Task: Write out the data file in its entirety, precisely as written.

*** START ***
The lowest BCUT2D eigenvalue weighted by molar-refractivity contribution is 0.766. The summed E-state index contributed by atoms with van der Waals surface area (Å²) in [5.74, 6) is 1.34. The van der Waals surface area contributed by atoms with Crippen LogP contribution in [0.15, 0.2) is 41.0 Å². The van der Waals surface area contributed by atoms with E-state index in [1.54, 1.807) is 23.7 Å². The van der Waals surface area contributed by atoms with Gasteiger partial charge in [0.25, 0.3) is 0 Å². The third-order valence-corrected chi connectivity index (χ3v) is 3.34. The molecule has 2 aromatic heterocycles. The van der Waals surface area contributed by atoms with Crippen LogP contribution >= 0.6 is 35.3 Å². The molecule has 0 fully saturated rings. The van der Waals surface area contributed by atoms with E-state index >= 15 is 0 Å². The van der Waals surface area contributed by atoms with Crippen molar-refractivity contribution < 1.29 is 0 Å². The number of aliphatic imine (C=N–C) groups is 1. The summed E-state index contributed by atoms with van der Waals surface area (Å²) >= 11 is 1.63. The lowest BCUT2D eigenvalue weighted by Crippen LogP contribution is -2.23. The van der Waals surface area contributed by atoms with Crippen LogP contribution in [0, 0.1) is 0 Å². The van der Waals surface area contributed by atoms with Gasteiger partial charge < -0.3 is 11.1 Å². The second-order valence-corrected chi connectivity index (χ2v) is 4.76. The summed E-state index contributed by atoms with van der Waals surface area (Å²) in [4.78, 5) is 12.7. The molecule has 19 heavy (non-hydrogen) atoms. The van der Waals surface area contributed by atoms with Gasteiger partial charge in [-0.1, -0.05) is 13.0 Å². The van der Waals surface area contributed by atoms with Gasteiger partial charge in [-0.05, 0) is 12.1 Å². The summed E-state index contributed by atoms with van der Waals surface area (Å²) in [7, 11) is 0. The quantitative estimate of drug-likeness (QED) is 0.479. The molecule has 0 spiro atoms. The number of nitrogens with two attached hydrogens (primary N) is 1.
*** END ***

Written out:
The lowest BCUT2D eigenvalue weighted by molar-refractivity contribution is 0.766. The summed E-state index contributed by atoms with van der Waals surface area (Å²) in [5.74, 6) is 1.34. The van der Waals surface area contributed by atoms with Crippen LogP contribution in [0.15, 0.2) is 41.0 Å². The van der Waals surface area contributed by atoms with E-state index in [1.54, 1.807) is 23.7 Å². The van der Waals surface area contributed by atoms with Gasteiger partial charge in [0.25, 0.3) is 0 Å². The third-order valence-corrected chi connectivity index (χ3v) is 3.34. The molecule has 2 aromatic heterocycles. The van der Waals surface area contributed by atoms with Crippen LogP contribution >= 0.6 is 35.3 Å². The molecule has 0 fully saturated rings. The van der Waals surface area contributed by atoms with E-state index >= 15 is 0 Å². The van der Waals surface area contributed by atoms with Crippen molar-refractivity contribution < 1.29 is 0 Å². The number of aliphatic imine (C=N–C) groups is 1. The summed E-state index contributed by atoms with van der Waals surface area (Å²) >= 11 is 1.63. The lowest BCUT2D eigenvalue weighted by Crippen LogP contribution is -2.23. The van der Waals surface area contributed by atoms with Crippen LogP contribution in [0, 0.1) is 0 Å². The van der Waals surface area contributed by atoms with Gasteiger partial charge < -0.3 is 11.1 Å². The second-order valence-corrected chi connectivity index (χ2v) is 4.76. The summed E-state index contributed by atoms with van der Waals surface area (Å²) in [4.78, 5) is 12.7. The molecule has 19 heavy (non-hydrogen) atoms. The van der Waals surface area contributed by atoms with Gasteiger partial charge in [-0.1, -0.05) is 13.0 Å². The van der Waals surface area contributed by atoms with Gasteiger partial charge in [-0.05, 0) is 12.1 Å². The summed E-state index contributed by atoms with van der Waals surface area (Å²) in [7, 11) is 0. The quantitative estimate of drug-likeness (QED) is 0.479. The molecule has 0 spiro atoms. The number of nitrogens with two attached hydrogens (primary N) is 1.